Tuesday, 26 February 2008

25mm (TAG) 1650’s Russian Guard Cavalry - Jiltsi

Here is a TAG (The Assault Group) unit of Jiltsi or Zhiltsi. These were the elite bodyguard of the Tsar and there is some dispute as to whether they were winged, in the Polish fashion, or not. As the TAG figures come without wings, so be it.

I wanted these to look threatening so I used lots of black and white but at the same time I wanted them to have a ‘sumptuous’ look as befitting a personal bodyguard.
Leading onto from a thread on TMP (The Miniatures Page) I gave some of the horses pink noses as this seems to be more common than I thought.

The flag is one of my hand-made creations and, without historical evidence, I went for a religious theme. E-mail me if you would like a free copy.

This unit, pretty (and threatening?) though it may look, will be in trouble, I suspect, when it comes up against Polish winged hussars, who were, in the 17th century, probably the best cavalry in Europe.

PS I just received an email from Michal Paradowski and this is what he said:

"Here's fragment of Jiltsy's description by Bernard Tanner, member of Polish-Lithuanian mission in Moscow in 1678 (I know, later then those from You minis)- maybe You'll find it interesting (sorry for rough translation...):'all of them were wearing long loose red garments. Their horses were white like snow, [Jiltsy] have on their arms [he rather think about back than arms] beautifully painted wings, easily seen above their heads. They have long lances [originally 'kopie' - like Husaria] - to each spearhead there was attached golden effigy of flying dragon (sic!) that was turning around whenever wind blows. You would think that they're regiment of Angels!'

25mm SYW Hanoverian Regiment von Reden 3A

I’ve painted up an 18 figure Hanoverian Regiment of the SYW, namely von Reden 3A. All the figures are Crusader Prussians, except for one, the officer, who is a Foundry figure from the British SYW range. I’ve had to use the Foundry figure as Hanoverian officers followed the British fashion of wearing their sash over their shoulder. In most respects the Prussian figures works well as Hanoverians – the main detail missing is the buckle on the main strap at the front. I have long wanted to paint Hanoverians but there are no good specific ranges out there! (There is a US company doing Hanoverians exclusively but they don’t look good in the web-site pictures)

Talking to Mark of Crusader yesterday, he told me he was going to be adding British, French and Russians to his SYW range and that they were scheduled for the summer. This is excellent news as the western European theatre is not as well covered by manufacturers. Excluding Eagle Miniatures, which I know nothing about, one only has Front Rank, Foundry and Minden to choose from. Front Rank are looking dated, Foundry are animated but too cartoonish for my taste and Minden don’t fit in with any other range.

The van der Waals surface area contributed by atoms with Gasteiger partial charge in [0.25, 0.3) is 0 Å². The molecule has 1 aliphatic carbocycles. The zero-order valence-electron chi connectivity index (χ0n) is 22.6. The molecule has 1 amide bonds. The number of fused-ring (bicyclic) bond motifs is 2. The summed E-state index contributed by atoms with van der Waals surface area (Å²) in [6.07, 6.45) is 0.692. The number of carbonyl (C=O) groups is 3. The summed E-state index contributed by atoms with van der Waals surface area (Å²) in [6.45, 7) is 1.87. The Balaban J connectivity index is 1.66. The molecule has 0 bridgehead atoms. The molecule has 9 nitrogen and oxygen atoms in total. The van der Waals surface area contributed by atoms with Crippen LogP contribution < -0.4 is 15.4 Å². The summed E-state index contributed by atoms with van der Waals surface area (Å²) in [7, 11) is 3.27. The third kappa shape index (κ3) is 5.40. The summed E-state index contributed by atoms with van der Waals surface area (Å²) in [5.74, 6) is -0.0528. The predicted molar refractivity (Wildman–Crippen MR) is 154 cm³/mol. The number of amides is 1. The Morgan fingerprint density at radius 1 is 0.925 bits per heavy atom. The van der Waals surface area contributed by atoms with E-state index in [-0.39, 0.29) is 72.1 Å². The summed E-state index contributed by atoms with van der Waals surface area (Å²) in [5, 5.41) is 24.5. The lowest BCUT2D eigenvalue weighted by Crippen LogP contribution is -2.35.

Lastly, you may be wondering what that green bit is on top of the tricorne. According to Kronstaf, Hanoverians wore a sprig of oak and I have used a tiny bit of lichen gathered from some of my hedges to serve.

Monday, 18 February 2008

Streltsi Flags and Uniforms (2)

These are the last four.

Streltsi Flags and Uniforms (1)

These are the first 10 drawings of the 14 I have of Streltsi. As interesting as the actual illustrations of flags are the colours of the streltsi uniforms themselves. I will post the last four shortly.
Each illustration has the regimental number, the strength of the unit and its regimental colonel's name.

Sunday, 17 February 2008

25mm TAG Novgorod Streltsi

I've finally branched out in a new period - Eastern European Renaissance. While the English Civil War was occupying the British Isles, Eastern Europe was in termoil with the Russians fighting the Poles, Swedes and Ottomans with a Cossack rebellion thrown in for good measure.
These TAG (The Assault Group) figures are fun to paint. They represent a provincial Streltsi unit of the Russian army under Tsar Alexis I. Besides a musket, they carry a Berdische Axe, which was used both as a rest for the musket as well as a close combat weapon. The Streltsi served as soldiers (one year on, one year off) as well as town policemen and firemen. I finally got a chance to use this colour - Jade green - from Coat d'arms paints.
I intend doing about 10 infantry and 10 cavalry units for the Russians before I move on to do a Polish army and then, finally, an Ottoman one as well. Maybe a small Cossack host as well.
Later on this week I will post a unit of Russian Guard cavalry.